By 1649, heavy flames issued from the freighter. Lieutenant Junior Grade Frederick L. Edwards, leading the boarding party, gained the burning deck and ran for the bridge. Coxswain Joseph E.H. Metivier, Fireman First Class Dennis J. Buckley, Seaman Third Class William J. Pattison, Watertender Second Class Alex M. Diachenko, and three shipmates headed below decks to remove scuttling charges. The others fought fires in a gallant attempt to save Karin. However, the work of the 72 German crewmen had been too efficient. Poehlmann ordered the boarding party off just as three large explosions racked the bridge and after deckhouse. Holes were blown in Karin's hull and Metivier, Buckley, Diachenko, and Pattison took the full force of the blasts. All below decks were killed instantly. Eberle's whaleboat disintegrated into splinters. A second boat recovered Edwards and the injured Seaman First Class Alexander J. Bisheimer and Seaman Second Class Louis J. Doll—the only members of the boarding party to survive. Karin sank, the valorous attempt of the boarders having failed.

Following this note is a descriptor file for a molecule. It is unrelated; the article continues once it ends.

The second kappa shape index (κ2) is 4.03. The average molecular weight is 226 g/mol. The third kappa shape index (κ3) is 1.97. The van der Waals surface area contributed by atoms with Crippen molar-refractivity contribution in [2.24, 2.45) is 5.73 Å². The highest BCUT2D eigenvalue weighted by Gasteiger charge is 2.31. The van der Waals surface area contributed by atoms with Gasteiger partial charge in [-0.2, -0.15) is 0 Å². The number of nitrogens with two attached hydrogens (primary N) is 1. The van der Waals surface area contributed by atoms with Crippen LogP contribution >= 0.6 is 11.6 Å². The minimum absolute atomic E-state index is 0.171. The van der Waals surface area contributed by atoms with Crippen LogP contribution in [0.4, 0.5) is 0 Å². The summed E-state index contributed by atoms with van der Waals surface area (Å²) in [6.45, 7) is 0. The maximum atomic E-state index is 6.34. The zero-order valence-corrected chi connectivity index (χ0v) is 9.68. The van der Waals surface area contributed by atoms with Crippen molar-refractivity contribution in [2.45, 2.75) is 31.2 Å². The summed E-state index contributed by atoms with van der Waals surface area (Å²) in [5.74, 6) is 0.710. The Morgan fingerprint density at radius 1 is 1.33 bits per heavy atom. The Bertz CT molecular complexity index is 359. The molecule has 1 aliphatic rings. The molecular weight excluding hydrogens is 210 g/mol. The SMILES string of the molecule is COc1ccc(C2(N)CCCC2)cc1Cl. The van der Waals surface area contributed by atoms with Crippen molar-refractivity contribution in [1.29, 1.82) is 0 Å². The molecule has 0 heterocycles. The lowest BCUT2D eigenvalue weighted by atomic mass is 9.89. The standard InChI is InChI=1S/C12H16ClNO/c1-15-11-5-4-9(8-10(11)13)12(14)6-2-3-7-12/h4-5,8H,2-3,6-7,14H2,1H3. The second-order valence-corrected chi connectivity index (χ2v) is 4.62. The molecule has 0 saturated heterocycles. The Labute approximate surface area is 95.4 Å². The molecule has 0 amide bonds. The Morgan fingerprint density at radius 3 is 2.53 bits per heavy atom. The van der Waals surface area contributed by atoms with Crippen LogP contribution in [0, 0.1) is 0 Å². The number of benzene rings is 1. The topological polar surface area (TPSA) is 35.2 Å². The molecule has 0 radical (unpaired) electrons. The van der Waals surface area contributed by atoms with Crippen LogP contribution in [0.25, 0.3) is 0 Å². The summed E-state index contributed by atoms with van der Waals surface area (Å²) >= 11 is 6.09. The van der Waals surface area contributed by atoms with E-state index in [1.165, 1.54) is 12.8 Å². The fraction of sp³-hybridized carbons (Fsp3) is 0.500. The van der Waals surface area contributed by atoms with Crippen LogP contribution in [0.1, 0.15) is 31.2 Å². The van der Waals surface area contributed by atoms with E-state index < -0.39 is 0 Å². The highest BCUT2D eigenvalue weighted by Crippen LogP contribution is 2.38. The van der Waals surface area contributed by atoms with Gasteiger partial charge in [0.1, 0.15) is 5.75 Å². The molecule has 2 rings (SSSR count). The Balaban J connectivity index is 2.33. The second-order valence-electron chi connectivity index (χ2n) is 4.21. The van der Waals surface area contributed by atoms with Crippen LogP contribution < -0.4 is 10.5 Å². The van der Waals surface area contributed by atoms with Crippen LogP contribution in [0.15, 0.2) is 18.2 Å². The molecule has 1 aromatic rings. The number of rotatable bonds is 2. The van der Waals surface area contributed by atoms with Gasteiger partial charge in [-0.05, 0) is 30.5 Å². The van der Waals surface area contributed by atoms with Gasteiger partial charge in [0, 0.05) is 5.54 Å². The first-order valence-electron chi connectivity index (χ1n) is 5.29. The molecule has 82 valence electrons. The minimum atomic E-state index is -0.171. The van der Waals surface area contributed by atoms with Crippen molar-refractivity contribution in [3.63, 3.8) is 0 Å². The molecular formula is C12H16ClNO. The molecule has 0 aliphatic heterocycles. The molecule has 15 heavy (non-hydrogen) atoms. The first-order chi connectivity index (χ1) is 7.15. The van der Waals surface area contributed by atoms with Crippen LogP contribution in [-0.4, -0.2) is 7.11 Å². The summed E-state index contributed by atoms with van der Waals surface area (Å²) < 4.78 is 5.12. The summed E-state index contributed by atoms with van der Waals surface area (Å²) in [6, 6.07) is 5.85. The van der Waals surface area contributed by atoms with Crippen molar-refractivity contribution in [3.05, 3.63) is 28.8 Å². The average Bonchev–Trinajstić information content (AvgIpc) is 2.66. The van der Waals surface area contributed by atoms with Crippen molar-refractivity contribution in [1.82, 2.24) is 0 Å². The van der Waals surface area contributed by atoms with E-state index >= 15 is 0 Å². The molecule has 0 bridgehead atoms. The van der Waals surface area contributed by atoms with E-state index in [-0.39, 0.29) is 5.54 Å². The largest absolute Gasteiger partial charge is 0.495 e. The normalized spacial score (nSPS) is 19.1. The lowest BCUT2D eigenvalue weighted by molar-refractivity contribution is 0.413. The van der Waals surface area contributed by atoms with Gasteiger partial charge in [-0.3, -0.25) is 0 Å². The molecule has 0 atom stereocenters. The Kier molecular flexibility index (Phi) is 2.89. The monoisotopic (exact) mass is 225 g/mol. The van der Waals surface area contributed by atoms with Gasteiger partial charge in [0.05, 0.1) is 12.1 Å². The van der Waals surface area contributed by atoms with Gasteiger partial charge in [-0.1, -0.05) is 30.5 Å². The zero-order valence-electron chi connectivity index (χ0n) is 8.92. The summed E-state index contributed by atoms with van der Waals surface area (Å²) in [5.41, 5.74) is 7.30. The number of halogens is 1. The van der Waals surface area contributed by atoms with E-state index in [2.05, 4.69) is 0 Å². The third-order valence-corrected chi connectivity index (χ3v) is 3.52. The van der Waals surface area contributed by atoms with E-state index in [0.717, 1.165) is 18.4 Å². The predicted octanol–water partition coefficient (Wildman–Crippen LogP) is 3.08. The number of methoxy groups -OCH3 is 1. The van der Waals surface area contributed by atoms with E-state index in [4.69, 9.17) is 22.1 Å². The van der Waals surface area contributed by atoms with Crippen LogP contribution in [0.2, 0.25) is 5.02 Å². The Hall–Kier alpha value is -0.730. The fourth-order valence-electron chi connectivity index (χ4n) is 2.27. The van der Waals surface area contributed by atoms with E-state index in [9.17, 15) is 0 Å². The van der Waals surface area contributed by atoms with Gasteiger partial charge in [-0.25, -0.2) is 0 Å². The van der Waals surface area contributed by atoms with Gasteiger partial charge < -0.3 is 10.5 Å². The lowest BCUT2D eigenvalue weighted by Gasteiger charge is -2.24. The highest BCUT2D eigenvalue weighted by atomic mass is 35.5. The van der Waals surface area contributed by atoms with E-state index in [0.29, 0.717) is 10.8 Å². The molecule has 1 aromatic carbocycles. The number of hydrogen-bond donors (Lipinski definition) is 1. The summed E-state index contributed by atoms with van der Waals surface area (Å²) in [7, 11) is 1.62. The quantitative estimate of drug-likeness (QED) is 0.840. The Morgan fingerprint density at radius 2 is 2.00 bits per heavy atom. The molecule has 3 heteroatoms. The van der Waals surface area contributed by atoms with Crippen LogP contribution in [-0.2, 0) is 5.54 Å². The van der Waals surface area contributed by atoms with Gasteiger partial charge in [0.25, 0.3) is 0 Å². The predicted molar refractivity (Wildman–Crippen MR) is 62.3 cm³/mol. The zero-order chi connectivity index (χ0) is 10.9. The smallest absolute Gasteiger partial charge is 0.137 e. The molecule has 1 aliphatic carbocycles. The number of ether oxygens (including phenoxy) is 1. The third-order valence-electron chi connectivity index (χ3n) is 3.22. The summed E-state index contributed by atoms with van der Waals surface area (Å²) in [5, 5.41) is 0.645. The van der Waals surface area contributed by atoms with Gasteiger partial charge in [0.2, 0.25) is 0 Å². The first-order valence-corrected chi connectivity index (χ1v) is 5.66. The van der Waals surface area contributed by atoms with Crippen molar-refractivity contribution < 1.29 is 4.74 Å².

The entire German crew was rescued from their lifeboats and held as POWs. Edwards, Bisheimer, and Pattison received the Navy Cross; the remaining boarders were posthumously awarded the Silver Star. Signalman Pattison was subsequently remembered with USS William J. Pattison (DD-594). The World War II warships Diachenko (APD-123), Dennis J. Buckley (DD-808), Metivier (DE-582), Tinsman (DE-589), and Myers (DE-595) remember others who made the ultimate sacrifice with this fearless boarding party. The remaining boarders who lost their lives were: Fireman First Class William J. Jones; Carpenter's Mate First Class Robert M. Shockley; Machinist Mate First Class Merton B. Myers; and Seaman Second Class Wilbur G. Davis